The London Beer Flood

12088145_171357623206328_4569869064948424436_nOn October 17, 1814 in the parish of St. Giles, London, England at the Meux and Company Brewery on Tottenham Court Road, a huge vat containing over 135,000 imperial gallons (610,000 L) of beer ruptured, causing other vats in the same building to begin a domino effect. As a result, more than 323,000 imperial gallons (1,470,000 L) of beer burst out and gushed into the streets. The wave of beer destroyed two homes and crumbled the wall of the Tavistock Arms Pub, trapping teenage employee Eleanor Cooper under the rubble. Within minutes George Street and New Street, neighboring areas to the brewery were swamped with beer as well, killing a mother and daughter who were taking tea, and surging through a room of people gathered for a wake. Eight people would either drown in the flood or die from injuries sustained when their basement rooms filled with beer.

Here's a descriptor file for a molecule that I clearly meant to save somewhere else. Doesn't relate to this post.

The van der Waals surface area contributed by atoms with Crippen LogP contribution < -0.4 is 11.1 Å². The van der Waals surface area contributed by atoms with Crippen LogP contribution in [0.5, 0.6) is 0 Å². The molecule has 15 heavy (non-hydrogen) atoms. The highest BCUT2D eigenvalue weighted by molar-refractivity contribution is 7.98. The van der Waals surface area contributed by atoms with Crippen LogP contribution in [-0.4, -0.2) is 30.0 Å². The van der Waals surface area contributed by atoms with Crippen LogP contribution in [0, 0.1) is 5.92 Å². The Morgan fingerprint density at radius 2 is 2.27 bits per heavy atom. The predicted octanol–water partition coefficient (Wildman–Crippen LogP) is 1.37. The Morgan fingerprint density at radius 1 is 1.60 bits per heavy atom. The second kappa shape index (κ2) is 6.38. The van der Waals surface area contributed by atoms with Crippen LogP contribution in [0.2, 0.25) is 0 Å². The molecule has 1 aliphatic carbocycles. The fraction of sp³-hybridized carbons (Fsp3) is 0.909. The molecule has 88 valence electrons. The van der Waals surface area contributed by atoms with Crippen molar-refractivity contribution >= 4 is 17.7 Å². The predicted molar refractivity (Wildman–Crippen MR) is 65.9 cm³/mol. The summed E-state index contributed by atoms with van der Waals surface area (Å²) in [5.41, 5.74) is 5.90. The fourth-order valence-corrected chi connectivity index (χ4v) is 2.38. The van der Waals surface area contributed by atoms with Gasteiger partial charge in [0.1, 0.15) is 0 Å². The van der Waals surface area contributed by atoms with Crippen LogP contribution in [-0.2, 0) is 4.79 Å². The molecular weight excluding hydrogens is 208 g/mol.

The brewery was eventually taken to court over the accident, but the disaster was ruled to be an Act of God by the judge and jury, leaving no one responsible. The company found it difficult to cope with the financial implications of the disaster, with a significant loss of sales made worse because they had already paid duty on the beer. The brewery was eventually demolished in 1922, and today, the Dominion Theatre occupies a part of the site of the former brewery.

Adela